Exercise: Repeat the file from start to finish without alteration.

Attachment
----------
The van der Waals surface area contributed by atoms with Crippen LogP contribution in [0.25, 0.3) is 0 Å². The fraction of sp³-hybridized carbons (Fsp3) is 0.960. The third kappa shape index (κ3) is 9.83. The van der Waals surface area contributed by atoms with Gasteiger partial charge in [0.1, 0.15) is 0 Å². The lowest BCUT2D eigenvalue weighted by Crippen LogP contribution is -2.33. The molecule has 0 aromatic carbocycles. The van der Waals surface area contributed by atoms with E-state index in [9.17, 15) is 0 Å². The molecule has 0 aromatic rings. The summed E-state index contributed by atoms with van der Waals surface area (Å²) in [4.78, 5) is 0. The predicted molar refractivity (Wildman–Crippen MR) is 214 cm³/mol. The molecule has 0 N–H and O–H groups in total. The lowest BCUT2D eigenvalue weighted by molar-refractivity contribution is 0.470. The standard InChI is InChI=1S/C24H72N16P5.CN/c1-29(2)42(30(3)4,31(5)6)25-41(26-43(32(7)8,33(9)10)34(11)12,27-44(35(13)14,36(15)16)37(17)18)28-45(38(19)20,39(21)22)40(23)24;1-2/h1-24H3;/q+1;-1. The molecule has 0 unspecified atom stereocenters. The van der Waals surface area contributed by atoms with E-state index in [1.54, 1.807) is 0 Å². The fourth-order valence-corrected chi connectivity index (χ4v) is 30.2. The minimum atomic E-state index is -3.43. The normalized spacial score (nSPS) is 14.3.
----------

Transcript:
The van der Waals surface area contributed by atoms with Crippen LogP contribution in [0.25, 0.3) is 0 Å². The fraction of sp³-hybridized carbons (Fsp3) is 0.960. The third kappa shape index (κ3) is 9.83. The van der Waals surface area contributed by atoms with Gasteiger partial charge in [0.1, 0.15) is 0 Å². The lowest BCUT2D eigenvalue weighted by Crippen LogP contribution is -2.33. The molecule has 0 aromatic carbocycles. The van der Waals surface area contributed by atoms with E-state index in [9.17, 15) is 0 Å². The molecule has 0 aromatic rings. The summed E-state index contributed by atoms with van der Waals surface area (Å²) in [4.78, 5) is 0. The predicted molar refractivity (Wildman–Crippen MR) is 214 cm³/mol. The molecule has 0 N–H and O–H groups in total. The lowest BCUT2D eigenvalue weighted by molar-refractivity contribution is 0.470. The standard InChI is InChI=1S/C24H72N16P5.CN/c1-29(2)42(30(3)4,31(5)6)25-41(26-43(32(7)8,33(9)10)34(11)12,27-44(35(13)14,36(15)16)37(17)18)28-45(38(19)20,39(21)22)40(23)24;1-2/h1-24H3;/q+1;-1. The molecule has 0 unspecified atom stereocenters. The van der Waals surface area contributed by atoms with E-state index in [1.54, 1.807) is 0 Å². The fourth-order valence-corrected chi connectivity index (χ4v) is 30.2. The minimum atomic E-state index is -3.43. The normalized spacial score (nSPS) is 14.3.